Indian Cricket Fever
Spirit of Cricket? My Foot!
By Gaurang
August 2 2011

When Indian Captain Mahendra Singh Dhoni recalled Ian Bell to continue his innings after he was run out, it was hailed as a victory for the Spirit of Cricket.  But what it was, pure and simple, was a bamboozling by the English Cricket establishment, including especially the English media, which immediately reacted with fury at the perfectly legal action taken by the Indian Captain. 

The way that the English Media, including several former players on air, with the notable exception of one or two, reacted was as if Dhoni had commited an act so unspeakable that he was Satan incarnate.  But if one had even a little bit of perspective, one would have realized that this was hardly such an act.  Back in 1974, in an eerily similar incident, then England Captain, Tony Grieg, ran out the West Indian Alvin Kallicharran when he was ambling off assuming that play had ended for the day, with the ball still live.  Grieg was criticized immediately, but he did not recall Kallicharran till the next day, after urgent overnight discussions indicated that if he didn't a volitile West Indies crowd may resort to violence against the English team.  The English media at the time, made it a point to lay a portion of the blame on Kalli himself, saying it was surprising that a Test player did not know the basic rules of the game.  What is conspicuous by its absence in the present case is a similar criticism of Ian Bell not just by the English media, which can be excused for being one-eyed, but also by the Indian media which as usual showed no knowledge or perspective.  

Nor was this the only such incident.  In 2005 the Pakistani captain Inzamam ul Haq was bemused and befuddled when he was declared run out after Steve Harmison threw viciously at the wickets, while Inzamam was already safely inside the crease.  In his desire to avoid being nailed by the hard throw, he then moved away from the line of the throw and in the process was caught on slow motion replay with his foot centimeters off the ground, though clearly behind the crease when the bails were dislodged.  This was clearly against the Spirit of the Game, but England did not recall him, and instead Inzamam soon became the butt of jokes.  Similarly in 2006 New Zealand ran out Muttiah Muralitharan who spontaneously left the crease to congratulate Kumar Sangakkara upon Sangakkara reaching his century.  Murali innocently thought the ball was dead, when it was not, and the Kiwis promptly appealed and broke a key partnership.  They were technically within the law, but it was not in the right spirit.  So of course the ICC promptly named the Kiwi team as recepients of the ICC's Spirit of Cricket award.

This led Sunil Gavaskar to acidly remark, on air, that now that Dhoni had done what the Kiwis did, India should be in line to receive the ICC's 2011 Spirit of Cricket Award.  And ironically, after recalling Bell, India may actually receive that award and actually be deserving of it, though not in the sense Sunny intended.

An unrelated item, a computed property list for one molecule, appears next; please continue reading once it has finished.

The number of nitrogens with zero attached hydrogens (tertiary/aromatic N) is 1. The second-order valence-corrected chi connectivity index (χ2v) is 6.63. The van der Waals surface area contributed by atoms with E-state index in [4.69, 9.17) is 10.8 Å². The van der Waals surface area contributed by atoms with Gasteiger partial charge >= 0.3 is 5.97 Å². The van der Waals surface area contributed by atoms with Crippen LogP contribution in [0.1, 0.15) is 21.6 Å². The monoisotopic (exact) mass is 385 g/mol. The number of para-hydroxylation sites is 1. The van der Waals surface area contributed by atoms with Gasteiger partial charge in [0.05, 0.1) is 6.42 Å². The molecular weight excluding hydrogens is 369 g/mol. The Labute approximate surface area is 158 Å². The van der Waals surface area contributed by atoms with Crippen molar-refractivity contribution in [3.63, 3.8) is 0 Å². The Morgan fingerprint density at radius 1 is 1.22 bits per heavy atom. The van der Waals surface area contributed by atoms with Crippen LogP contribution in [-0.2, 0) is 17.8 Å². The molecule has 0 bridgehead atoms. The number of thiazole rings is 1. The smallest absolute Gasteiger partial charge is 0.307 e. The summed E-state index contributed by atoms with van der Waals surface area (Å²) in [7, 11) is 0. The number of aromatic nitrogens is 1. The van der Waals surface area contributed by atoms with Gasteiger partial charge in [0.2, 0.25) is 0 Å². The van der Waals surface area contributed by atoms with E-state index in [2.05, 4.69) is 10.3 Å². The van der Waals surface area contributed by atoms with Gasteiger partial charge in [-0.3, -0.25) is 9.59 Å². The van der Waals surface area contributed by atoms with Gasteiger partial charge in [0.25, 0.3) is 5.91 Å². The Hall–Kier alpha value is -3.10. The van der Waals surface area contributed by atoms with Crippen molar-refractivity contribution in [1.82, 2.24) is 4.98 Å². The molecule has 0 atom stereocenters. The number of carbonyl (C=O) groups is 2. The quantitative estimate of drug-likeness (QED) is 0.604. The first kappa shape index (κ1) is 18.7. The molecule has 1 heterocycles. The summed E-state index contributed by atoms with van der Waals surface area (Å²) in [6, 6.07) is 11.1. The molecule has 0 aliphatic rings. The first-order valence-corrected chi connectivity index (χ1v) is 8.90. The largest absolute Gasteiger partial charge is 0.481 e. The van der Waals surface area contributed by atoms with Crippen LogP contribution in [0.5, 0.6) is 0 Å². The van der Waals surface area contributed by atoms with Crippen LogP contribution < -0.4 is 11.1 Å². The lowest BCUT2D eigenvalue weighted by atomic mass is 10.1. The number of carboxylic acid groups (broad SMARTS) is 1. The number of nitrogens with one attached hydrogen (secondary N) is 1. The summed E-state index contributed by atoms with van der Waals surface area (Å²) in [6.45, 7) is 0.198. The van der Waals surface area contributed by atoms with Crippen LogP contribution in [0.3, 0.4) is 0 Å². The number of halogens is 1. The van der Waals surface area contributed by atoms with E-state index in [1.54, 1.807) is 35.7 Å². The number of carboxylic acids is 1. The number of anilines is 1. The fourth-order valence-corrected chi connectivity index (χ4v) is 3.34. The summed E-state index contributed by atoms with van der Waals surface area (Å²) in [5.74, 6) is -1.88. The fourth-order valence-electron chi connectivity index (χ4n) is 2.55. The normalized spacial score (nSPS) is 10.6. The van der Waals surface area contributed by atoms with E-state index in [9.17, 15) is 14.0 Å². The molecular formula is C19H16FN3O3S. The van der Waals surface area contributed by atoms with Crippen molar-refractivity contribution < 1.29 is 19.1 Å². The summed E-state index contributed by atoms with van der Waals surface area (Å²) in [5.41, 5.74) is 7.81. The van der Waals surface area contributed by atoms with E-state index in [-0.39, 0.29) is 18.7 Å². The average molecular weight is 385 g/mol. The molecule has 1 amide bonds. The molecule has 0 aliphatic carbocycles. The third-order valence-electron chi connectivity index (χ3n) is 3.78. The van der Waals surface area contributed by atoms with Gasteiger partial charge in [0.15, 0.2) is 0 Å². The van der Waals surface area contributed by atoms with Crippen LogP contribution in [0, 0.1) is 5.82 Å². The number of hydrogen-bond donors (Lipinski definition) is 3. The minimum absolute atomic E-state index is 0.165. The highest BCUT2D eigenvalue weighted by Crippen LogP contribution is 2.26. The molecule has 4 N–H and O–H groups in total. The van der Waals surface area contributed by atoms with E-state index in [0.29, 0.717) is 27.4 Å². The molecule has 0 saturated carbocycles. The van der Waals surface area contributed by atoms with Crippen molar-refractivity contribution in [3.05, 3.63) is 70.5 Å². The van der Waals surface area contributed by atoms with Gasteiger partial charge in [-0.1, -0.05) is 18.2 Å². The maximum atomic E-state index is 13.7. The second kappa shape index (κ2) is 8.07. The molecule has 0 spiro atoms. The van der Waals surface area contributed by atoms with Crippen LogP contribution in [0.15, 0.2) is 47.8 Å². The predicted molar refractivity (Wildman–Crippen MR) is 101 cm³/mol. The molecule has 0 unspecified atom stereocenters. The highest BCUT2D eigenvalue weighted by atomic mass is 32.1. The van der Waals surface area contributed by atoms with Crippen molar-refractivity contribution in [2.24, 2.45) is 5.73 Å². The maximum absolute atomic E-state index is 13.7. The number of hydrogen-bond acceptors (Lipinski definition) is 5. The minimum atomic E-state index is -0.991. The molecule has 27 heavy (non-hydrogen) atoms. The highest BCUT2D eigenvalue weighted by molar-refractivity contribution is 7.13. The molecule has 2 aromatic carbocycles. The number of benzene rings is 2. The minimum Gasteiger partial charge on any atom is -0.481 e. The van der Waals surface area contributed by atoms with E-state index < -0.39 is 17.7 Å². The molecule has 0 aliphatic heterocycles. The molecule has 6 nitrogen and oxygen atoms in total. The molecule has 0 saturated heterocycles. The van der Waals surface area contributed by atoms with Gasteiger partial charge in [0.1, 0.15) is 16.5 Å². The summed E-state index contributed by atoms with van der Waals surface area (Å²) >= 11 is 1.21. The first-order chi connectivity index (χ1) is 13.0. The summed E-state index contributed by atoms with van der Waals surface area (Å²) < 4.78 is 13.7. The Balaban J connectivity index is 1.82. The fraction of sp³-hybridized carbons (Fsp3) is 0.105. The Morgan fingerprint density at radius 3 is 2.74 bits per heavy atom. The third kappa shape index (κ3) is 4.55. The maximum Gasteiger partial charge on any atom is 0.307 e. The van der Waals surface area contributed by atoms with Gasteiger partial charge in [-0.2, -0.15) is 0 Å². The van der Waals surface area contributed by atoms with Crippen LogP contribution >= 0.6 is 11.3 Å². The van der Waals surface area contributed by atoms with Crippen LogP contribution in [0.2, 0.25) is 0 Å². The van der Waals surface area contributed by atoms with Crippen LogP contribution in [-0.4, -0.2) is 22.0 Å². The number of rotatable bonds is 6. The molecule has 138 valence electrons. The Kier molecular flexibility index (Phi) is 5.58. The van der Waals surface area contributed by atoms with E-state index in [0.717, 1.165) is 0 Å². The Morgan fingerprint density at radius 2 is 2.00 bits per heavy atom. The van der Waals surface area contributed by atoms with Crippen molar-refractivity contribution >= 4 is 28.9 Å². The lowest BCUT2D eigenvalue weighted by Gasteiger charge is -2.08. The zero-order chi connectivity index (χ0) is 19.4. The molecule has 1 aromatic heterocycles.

But Gavaskar's view was clearly a small minority opinion in the commentary box, where even the notoriously fiesty Sourav Ganguly, pressed the Indian team to have a re-think.  The English press and on air pundits pontificate about how Cricket is a gentleman's game and the Umpires decision is final all the time.  Apparently that did not apply in this situation where the umpire had made the legally correct decision however. 

Thus, when the Indian team entered the ground after Tea, the Nottingham crowd fed by the home press over the break, about the injustice and even wickedness of the Indian Captain's actions, was intensely hostile, booing loudly, assuming that India had conspired to dismiss Bell.  But when the sheepish and dumb Bell re-appeared out of the pavilion the crowd's mood changed and they cheered wildly. 

The Indian team could have fed off the hostility of the crowd and lifted their game, in a one for all, all for one display of teamwork like they did after the Jellybean Incident in 2007.  Instead what followed was a session where the Indians looked like lambs to the slaughter, entering a bloody abattoir called Trent Bridge where gleeful butchers cheered every decapitation and disembowlment.  This was an amazing turnaround from the first day when England had entered the same ground after Tea on a dismal 124 for 8 looking right down the barrels of the Indian guns.

India still have a chance to hold on to their top ranking in Test cricket, if they can somehow turn the tide and win at least one of the remaining two Tests, while not losing either game.  But to do that they will have to dig deep and find some fire in the belly, some intense pride and belief, and some total bloody mindedness, that does not get swayed by the desire to be loved instead of feared, liked instead of respected, which says Spirit of Cricket?  My Foot!